At first, Mr. Antolini seems to offer Holden his only chance of making a sympathetic connection with an adult. Holden respects his teacher’s intelligence and seems legitimately interested in Mr. Antolini’s lecture about finding “what size mind you have.” It is significant that Holden consistently refers to his former teacher as “Mr. Antolini,” whereas he refers to Mr. Spencer as “old Spencer” or “Spencer.” But a subtly menacing undercurrent runs through Holden’s description of his time at the Antolinis’: the unwashed glasses from the dinner party, Mrs. Antolini’s unattractive appearance without her makeup, and Mr. Antolini’s excessive drinking all contribute to a feeling of discomfort that Holden never explicitly acknowledges. When Holden wakes to find Mr. Antolini stroking his head, he snaps. The pressure of his surging sexual feelings, combined with the nervous homophobia he exhibited around Carl Luce, make Mr. Antolini’s gesture more than he can handle, and he leaves Mr. Antolini’s apartment awkwardly and hastily.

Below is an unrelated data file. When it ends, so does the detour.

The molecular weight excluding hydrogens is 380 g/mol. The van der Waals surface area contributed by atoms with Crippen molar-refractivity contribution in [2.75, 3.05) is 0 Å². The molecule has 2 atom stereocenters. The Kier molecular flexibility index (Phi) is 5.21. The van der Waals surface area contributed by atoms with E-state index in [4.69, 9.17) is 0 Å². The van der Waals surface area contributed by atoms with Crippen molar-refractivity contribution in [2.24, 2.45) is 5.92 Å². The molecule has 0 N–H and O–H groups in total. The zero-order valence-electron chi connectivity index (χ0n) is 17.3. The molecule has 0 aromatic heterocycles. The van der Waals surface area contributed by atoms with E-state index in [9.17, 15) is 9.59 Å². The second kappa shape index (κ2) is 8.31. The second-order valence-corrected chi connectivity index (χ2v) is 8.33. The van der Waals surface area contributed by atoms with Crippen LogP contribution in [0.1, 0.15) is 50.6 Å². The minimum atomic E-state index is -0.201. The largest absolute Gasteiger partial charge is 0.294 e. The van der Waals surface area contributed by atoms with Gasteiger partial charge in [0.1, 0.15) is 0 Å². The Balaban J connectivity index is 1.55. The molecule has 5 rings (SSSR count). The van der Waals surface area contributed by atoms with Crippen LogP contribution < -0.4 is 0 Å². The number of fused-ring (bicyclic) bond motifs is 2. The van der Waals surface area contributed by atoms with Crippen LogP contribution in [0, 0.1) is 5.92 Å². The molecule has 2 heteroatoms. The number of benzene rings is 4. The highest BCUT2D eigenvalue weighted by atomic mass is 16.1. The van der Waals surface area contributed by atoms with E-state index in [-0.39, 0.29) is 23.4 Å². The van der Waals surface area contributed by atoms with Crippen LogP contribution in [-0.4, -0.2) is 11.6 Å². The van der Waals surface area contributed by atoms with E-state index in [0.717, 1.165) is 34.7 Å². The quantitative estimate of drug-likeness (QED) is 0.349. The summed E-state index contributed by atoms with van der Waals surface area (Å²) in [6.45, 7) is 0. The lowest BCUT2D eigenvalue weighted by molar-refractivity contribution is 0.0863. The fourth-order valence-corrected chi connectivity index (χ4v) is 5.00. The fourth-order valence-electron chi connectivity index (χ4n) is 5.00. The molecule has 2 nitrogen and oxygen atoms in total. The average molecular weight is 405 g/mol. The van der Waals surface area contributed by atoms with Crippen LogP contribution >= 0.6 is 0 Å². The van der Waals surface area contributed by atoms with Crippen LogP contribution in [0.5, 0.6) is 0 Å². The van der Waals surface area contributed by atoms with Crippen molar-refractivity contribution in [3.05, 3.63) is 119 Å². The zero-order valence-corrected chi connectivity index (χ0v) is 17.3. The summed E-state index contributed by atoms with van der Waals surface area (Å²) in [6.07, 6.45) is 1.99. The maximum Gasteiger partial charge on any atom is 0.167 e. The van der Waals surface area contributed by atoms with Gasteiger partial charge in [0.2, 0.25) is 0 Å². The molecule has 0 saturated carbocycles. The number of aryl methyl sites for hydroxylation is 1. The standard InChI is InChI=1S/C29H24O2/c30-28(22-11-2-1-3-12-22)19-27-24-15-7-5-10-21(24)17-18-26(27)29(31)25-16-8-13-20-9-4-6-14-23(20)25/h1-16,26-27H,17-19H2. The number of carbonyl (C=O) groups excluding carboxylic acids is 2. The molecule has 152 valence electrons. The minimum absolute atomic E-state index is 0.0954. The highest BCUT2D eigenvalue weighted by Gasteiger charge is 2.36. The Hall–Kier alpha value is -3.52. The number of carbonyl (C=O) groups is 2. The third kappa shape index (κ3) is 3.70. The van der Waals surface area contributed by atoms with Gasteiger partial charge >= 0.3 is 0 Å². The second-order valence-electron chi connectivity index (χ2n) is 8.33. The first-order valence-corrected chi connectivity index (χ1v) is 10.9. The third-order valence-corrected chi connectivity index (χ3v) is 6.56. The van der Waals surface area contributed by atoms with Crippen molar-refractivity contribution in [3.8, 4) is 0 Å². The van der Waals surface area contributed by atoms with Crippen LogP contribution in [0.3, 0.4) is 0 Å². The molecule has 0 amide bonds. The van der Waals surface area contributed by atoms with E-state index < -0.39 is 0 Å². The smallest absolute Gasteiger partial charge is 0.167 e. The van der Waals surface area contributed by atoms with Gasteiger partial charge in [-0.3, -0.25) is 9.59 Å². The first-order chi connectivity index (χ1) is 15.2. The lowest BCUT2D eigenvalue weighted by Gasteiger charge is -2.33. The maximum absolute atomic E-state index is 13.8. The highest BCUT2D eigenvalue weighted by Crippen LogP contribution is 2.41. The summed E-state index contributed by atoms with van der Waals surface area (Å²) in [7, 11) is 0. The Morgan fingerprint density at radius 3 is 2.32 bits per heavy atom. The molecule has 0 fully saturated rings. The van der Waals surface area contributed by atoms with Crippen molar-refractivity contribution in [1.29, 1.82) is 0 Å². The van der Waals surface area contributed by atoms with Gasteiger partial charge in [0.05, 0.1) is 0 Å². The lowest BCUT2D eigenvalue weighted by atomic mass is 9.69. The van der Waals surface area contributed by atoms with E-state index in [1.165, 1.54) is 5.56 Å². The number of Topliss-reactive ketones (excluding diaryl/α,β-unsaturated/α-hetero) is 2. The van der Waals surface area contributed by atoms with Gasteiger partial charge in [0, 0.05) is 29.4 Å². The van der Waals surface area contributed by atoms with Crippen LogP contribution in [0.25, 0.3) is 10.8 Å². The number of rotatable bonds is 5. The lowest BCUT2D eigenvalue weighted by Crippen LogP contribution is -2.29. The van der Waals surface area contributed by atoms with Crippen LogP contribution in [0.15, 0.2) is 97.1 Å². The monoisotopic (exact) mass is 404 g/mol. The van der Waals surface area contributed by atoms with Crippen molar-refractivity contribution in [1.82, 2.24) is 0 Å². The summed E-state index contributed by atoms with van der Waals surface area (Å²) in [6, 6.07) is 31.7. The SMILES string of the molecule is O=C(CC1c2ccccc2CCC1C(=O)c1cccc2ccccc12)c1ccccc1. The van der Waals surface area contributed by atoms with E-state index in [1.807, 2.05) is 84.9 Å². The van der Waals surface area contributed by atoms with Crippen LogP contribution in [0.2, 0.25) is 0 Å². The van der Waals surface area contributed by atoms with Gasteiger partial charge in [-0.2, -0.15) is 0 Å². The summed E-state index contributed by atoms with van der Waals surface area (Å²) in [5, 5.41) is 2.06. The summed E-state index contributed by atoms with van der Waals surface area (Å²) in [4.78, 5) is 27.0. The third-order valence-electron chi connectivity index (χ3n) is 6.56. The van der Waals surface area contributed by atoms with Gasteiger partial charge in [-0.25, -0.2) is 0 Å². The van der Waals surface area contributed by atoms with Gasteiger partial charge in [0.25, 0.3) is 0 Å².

The question of whether Mr. Antolini really made a homosexual advance on Holden is much more complicated than Holden implies. Holden might be right—Antolini’s inquiries about Holden’s girlfriends and the fact that he calls Holden “handsome” as he wishes him goodnight could be read as flirtatious advances. But it seems far more likely that Mr. Antolini’s gesture was simply a tipsy sign of affection for a student in obvious pain, a student in whom Mr. Antolini sensed something fragile and genuine. But, as with everything else, Holden is rash and uncompromising in his interpretation of his teacher’s behavior, and, with that rash interpretation, all of Holden’s trust and faith in Mr. Antolini vanish. Mr. Antolini is clearly a more complex and multidimensional character than Holden makes him out to be. But, as we have already seen, what little stability Holden has left depends on his maintaining an oversimplified worldview—he cannot tolerate motives that are at all ambiguous. Throughout the scene, we remain as puzzled as Holden is as to what is really going on, which allows us to empathize with Holden in the crisis he experiences as a result of the encounter.